Up until 2015, they officially raced over 2 miles ½ furlong so I have grouped the data together. There have been 40 qualifying races (8+ runner handicap chases):



This is one of the strongest National Hunt pace biases in the country; not only do front runners enjoy a huge edge, but horses that race in the second half of the field early have a quite dreadful record. The pie chart below gives a powerful pictorial representation of the bias (it shows % of races won by each pace section):


Good luck if you're backing a patiently-ridden horse in a Hexham two-mile handicap chase!

When the going is on the soft side, the message is even more stark, as if that was even possible:


Hexham 2m4f Chase Pace Bias

There have been a decent number of handicap chases with eight or more runners over this trip (59 races in total). Here are the stats:


Another very solid bias to front runners who again show a clear edge. It is not as strong as the shorter distance but still extremely significant. Prominent runners also have a reasonable record while hold up horses have at least been more competitive than they were over the shorter trip.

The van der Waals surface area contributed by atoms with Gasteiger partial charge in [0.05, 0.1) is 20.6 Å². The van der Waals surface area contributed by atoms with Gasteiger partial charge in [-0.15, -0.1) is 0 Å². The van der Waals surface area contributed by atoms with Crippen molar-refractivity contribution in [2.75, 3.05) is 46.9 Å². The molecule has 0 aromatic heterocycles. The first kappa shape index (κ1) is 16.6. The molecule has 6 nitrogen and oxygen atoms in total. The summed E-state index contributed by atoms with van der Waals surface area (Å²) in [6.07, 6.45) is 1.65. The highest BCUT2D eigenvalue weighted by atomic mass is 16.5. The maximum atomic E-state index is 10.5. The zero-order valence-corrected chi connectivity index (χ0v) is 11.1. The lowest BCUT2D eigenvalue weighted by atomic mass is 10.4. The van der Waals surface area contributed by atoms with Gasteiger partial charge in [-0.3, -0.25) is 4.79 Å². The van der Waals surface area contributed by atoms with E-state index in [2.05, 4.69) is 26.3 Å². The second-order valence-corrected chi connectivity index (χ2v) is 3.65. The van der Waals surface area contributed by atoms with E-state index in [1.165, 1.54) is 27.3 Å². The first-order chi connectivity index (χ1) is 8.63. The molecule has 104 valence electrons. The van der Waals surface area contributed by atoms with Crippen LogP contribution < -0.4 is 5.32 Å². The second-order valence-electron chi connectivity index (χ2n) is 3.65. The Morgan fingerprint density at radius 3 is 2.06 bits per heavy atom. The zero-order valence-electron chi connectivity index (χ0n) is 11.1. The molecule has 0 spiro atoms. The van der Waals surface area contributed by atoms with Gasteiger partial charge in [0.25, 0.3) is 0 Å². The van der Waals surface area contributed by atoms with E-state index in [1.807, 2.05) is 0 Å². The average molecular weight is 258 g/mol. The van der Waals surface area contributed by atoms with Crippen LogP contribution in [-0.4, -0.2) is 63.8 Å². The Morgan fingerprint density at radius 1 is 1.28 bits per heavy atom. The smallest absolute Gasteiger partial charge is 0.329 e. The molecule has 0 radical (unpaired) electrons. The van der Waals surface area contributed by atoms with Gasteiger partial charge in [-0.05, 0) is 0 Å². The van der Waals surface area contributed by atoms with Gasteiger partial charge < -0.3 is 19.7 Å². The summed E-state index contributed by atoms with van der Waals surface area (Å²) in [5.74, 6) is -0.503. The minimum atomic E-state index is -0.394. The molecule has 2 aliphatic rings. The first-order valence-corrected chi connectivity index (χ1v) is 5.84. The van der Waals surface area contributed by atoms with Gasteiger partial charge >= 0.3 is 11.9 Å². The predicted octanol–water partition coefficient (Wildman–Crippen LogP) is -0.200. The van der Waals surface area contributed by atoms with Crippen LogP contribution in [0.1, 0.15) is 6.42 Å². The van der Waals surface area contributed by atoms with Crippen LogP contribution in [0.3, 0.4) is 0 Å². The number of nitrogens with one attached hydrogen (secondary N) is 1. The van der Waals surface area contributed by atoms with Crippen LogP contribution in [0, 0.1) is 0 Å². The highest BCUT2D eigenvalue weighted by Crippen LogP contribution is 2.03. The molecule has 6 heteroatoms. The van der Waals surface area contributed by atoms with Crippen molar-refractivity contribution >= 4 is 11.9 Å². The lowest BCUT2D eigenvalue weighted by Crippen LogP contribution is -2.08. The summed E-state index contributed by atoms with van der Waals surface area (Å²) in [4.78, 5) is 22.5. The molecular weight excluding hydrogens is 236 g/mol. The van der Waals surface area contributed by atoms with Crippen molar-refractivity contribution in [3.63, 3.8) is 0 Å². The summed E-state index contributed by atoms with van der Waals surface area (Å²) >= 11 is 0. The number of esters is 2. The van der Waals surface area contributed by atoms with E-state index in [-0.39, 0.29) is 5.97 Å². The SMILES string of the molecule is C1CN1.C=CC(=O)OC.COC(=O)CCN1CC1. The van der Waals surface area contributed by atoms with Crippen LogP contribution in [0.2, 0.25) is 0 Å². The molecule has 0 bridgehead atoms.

Hexham 3m Chase Pace Bias

Up until 2015 they officially raced over 3m1f as well and I have incorporated those stats with the three-mile figures. The handicap pace splits are as follows (8 + runners):


This longer trip still readily favours pace horses but the strength of bias against those that are waited with is not as strong as over the two shorter distances.


Hexham 4m Chase Pace Bias

There have been only eight handicap races over four miles and the data is far too limited to dig into.


Hexham National Hunt Pace Bias Summary

In conclusion, the running style bias towards those leading and/or racing prominently at Hexham is far stronger in handicap chases than it is in handicap hurdles. Here is one final graph comparing win and each way strike rates between front-runners and hold up horses in handicap chases over the three different distances:


The graph beautifully illustrates that

a) the front-running bias is strong across the board,

b) the pace bias does diminish a little as the distance increases; and,

c) front-runners have a significant edge over hold up horses regardless of distance.

Hexham is definitely a course to keep an eye on from a pace perspective.